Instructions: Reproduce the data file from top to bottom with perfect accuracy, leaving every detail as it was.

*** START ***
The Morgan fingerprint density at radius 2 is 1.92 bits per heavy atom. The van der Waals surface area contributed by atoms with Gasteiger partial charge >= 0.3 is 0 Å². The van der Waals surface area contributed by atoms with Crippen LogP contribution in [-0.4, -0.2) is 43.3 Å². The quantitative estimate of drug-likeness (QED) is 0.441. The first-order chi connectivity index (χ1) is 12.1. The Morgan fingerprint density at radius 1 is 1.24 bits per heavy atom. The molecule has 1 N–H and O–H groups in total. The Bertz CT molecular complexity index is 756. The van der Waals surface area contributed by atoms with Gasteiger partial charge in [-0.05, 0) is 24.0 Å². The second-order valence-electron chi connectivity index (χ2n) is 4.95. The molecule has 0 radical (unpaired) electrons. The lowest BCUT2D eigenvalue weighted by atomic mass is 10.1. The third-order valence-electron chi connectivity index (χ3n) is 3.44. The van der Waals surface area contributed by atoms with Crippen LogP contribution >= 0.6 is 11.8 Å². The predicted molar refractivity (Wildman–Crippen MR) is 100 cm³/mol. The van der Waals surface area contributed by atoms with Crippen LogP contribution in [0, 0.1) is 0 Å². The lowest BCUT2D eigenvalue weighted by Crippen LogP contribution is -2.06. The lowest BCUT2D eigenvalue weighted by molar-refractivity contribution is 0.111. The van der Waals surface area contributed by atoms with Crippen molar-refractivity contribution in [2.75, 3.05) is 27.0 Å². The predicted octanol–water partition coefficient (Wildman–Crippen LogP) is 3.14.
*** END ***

The Morgan fingerprint density at radius 2 is 1.92 bits per heavy atom. The van der Waals surface area contributed by atoms with Gasteiger partial charge >= 0.3 is 0 Å². The van der Waals surface area contributed by atoms with Crippen LogP contribution in [-0.4, -0.2) is 43.3 Å². The quantitative estimate of drug-likeness (QED) is 0.441. The first-order chi connectivity index (χ1) is 12.1. The Morgan fingerprint density at radius 1 is 1.24 bits per heavy atom. The molecule has 1 N–H and O–H groups in total. The Bertz CT molecular complexity index is 756. The van der Waals surface area contributed by atoms with Gasteiger partial charge in [-0.05, 0) is 24.0 Å². The second-order valence-electron chi connectivity index (χ2n) is 4.95. The molecule has 0 radical (unpaired) electrons. The lowest BCUT2D eigenvalue weighted by atomic mass is 10.1. The third-order valence-electron chi connectivity index (χ3n) is 3.44. The van der Waals surface area contributed by atoms with Crippen LogP contribution >= 0.6 is 11.8 Å². The predicted molar refractivity (Wildman–Crippen MR) is 100 cm³/mol. The van der Waals surface area contributed by atoms with Crippen LogP contribution in [0, 0.1) is 0 Å². The lowest BCUT2D eigenvalue weighted by Crippen LogP contribution is -2.06. The lowest BCUT2D eigenvalue weighted by molar-refractivity contribution is 0.111. The van der Waals surface area contributed by atoms with Crippen molar-refractivity contribution in [2.75, 3.05) is 27.0 Å². The predicted octanol–water partition coefficient (Wildman–Crippen LogP) is 3.14.